Luckette does not dispute having accepted the payment from Cornell, although he alleges that both Cornell and Wickham misinterpreted the reason for the payment and its effect on HLA's ability to collect on its outstanding invoice. Luckette also argues that the temporal proximity between his FMLA leave due to physical disability, and his termination, provides sufficient evidence of pretext for his discriminatory discharge claim to survive summary judgment.
I disagree. Although Luckette's termination took place during an FMLA leave and the temporal proximity of those events may be found to create an inference of discrimination for the purposes of Luckette's prima facie case, "without more, such temporal proximity is insufficient to satisfy [Luckette's] burden to bring forward some evidence of pretext." El Sayed v. Hilton Hotels Corp., 627 F.3d 931, 933 (2d Cir. 2010).
To the extent that Luckette also contends that Wickham misunderstood the terms of the noncompete agreement or failed to understand the scope of the intellectual property purchase agreement, there is no evidence that such mistakes, even if made, were motivated by discriminatory animus. In any event, "[t]o be a valid legitimate, nondiscriminatory reason for termination, an employer's belief need not be correct, only honestly held." Shah v. Eclipsys Corp., 2010 U.S. Dist. LEXIS 67700 at *34 (E.D.N.Y. 2010) (collecting cases). An employer may therefore undertake an adverse employment action "for a good reason, a bad reason, a reason based on erroneous facts, or for no reason at all, as long as its action is not for a discriminatory reason." DeLuca v. Allied Domecq Quick Service Restaurants, 2006 U.S. Dist. LEXIS 39261 at *27 (E.D.N.Y. 2006). Luckette has produced no evidence whatsoever that Wickham's interpretation of Luckette's conduct and/or his assertion of personal loss of trust in Luckette were, even if incorrect, insincere, so frivolous as to be incredible, or motivated by discriminatory animus.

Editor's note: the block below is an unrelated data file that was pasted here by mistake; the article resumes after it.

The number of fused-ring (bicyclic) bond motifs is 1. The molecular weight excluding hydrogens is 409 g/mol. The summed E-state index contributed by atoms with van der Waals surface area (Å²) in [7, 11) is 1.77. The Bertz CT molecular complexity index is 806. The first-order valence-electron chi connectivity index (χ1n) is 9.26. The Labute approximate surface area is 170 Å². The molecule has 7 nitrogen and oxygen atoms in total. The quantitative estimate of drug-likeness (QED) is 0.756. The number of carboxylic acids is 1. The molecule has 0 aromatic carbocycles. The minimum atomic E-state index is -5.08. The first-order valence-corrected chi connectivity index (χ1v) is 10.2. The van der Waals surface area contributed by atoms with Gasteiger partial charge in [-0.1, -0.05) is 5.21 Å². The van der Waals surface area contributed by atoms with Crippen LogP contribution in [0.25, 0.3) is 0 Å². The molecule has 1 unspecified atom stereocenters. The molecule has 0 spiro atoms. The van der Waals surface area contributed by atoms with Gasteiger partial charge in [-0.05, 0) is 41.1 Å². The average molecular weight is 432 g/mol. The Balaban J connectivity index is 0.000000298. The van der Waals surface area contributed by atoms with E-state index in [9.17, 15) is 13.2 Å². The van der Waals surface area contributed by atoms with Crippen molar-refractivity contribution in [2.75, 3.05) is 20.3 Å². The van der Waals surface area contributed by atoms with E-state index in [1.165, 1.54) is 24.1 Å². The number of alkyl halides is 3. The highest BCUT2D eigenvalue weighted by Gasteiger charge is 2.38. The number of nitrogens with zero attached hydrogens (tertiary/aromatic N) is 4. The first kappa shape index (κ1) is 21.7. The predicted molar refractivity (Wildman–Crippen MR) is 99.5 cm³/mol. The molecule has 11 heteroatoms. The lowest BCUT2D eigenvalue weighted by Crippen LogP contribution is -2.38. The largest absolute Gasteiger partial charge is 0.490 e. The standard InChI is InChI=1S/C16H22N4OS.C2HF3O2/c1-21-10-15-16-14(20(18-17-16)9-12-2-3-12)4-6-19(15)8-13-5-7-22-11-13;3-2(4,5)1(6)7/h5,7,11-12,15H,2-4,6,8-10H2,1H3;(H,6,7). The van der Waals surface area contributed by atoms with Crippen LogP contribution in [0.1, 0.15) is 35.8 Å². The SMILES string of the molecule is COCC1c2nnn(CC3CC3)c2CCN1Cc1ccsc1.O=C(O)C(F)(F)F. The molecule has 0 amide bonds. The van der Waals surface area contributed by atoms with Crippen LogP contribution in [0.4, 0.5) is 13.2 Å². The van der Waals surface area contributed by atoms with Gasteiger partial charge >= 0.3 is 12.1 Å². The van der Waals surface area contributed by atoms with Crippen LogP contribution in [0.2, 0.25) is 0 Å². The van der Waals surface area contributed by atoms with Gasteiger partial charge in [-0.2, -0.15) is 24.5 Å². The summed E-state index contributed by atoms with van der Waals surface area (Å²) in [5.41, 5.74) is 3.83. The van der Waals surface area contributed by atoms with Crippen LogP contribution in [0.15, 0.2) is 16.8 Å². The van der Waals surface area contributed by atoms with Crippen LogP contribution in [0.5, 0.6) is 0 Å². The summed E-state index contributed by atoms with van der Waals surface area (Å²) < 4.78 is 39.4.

Luckette also alleges that Wickham received complaints from Luckette's coworkers about interpersonal difficulties they had with Luckette in early 2009, and speculates that Wickham must have solicited the complaints because he had recently learned that Luckette was epileptic and was grasping for a reason to terminate his employment. However, there is no evidence beyond Luckette's own conjecture that Wickham was aware of Luckette's medical diagnosis, that Wickham solicited the complaints, or that his investigation of those complaints was motivated by discriminatory animus. In any event, there is no evidence that the complaints Luckette's coworkers made about their interpersonal difficulties with him played any part in his termination.
In light of Luckette's admitted conduct in accepting payment from Cornell that Cornell(perhaps mistakenly) believed was in satisfaction of its payment obligations for services provided by HLA, as well as the lack of evidence indicating any discriminatory animus on the part of Wickham or any other decision maker at HLA, Luckette cannot demonstrate that HLA's reasons for terminating his employment were pretextual. Accordingly, Luckette's claim of discriminatory discharge in violation of the ADA is dismissed.
B. Retaliatory Discharge Based Upon the Taking of FMLA Leave
Luckette also claims that his discharge occurred in retaliation for his having taken FMLA leave. The Court is mindful that, as with discrimination statutes, the FMLA "is violated when an employer is motivated by retaliatory animus, even if valid objective reasons for the discharge exist. " Cosgrove v. Sears, Roebuck & Co., 9 F.3d 1033, 1039 (1993) (emphasis added). See also Donnelly v. Greenburgh Central Sch. Dist. No.7, 691 F.3d 134, 152 n.7 (2d Cir. 2012). However, here there is no dispute that HLA granted Luckette immediate approval for the leave, and there is no indication whatsoever, anywhere in the record, that Luckette's termination was in any way related to his absence on FMLA leave. Because, as discussed above, there is no evidence of pretext by which a reasonable jury could infer that Luckette's termination was actually motivated by retaliatory animus, he cannot establish a claim of retaliatory discharge on that basis. See e.g., El Sayed, 627 F.3d 931 at 933; Bond v. Sterling, Inc., 77 F.Supp.2d 300, 305 (N.D.N.Y. 1999).